With Rosalind Russell reprising her role from the stage, this film is made by her scene stealing portrayal. The film opens when a rich man dies suddenly and his young son is sent to live with his Auntie Mame. She is a social, energetic and free-spirited woman. Despite the fact that Patrick was raised proper, Auntie Mame soon teaches him how to enjoy life and they grow close to each other.
However, Patrick is taken to a boarding school against the wishes of his aunt. They still remain close as Mame tries to get work and then she meets a southern gentleman. Patrick is growing up as Mame travels the world with Beau. He is killed in an accident so Mame returns home to work on a memoir. She soon realizes how grown up her little Patrick is because there is a girl he is intent on marrying.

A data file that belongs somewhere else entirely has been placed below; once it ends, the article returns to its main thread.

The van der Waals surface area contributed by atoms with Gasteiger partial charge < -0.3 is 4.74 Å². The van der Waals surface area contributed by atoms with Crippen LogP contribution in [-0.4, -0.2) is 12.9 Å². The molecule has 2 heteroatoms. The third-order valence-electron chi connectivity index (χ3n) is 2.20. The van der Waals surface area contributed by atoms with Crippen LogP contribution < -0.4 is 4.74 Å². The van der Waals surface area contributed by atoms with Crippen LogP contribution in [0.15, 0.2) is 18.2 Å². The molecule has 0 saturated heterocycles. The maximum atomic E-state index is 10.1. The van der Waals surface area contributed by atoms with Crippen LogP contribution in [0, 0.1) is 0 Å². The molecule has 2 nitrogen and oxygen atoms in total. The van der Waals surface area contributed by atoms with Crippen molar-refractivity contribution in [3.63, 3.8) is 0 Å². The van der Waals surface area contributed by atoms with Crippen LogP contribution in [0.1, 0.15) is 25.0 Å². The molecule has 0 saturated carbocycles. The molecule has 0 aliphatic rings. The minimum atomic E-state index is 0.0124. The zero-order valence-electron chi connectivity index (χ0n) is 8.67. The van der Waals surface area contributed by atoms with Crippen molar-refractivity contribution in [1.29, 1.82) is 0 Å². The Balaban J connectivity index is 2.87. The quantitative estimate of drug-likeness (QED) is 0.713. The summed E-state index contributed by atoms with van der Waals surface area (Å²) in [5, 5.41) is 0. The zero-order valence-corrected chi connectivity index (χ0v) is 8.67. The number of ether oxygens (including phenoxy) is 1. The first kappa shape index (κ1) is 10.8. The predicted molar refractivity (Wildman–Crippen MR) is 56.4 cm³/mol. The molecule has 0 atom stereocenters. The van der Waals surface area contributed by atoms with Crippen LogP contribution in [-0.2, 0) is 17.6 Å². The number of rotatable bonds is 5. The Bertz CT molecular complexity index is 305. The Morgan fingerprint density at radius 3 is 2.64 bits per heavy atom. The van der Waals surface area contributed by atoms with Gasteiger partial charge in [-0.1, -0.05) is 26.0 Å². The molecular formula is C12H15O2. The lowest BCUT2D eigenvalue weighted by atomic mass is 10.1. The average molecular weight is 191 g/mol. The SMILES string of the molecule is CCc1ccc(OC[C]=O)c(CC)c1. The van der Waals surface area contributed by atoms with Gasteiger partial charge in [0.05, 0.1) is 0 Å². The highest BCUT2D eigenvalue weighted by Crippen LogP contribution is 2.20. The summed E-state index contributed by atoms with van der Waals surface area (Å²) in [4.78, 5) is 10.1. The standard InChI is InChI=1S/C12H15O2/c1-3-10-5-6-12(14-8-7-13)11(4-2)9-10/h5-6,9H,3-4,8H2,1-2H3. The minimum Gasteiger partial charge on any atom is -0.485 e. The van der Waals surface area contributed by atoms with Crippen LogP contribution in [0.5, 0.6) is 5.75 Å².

Mame does not voice her displeasure with this upper class girl and her superficial parents. Instead she invites them all to dinner and by sabotaging everything Mame makes Patrick realize he is not like these people. He once again embraces her idea that life is a banquet and most poor suckers are starving to death. You have to get out and live a little.
This film was shot almost like a stage play and I found it rather long but Russell is superb and she holds the film together nicely.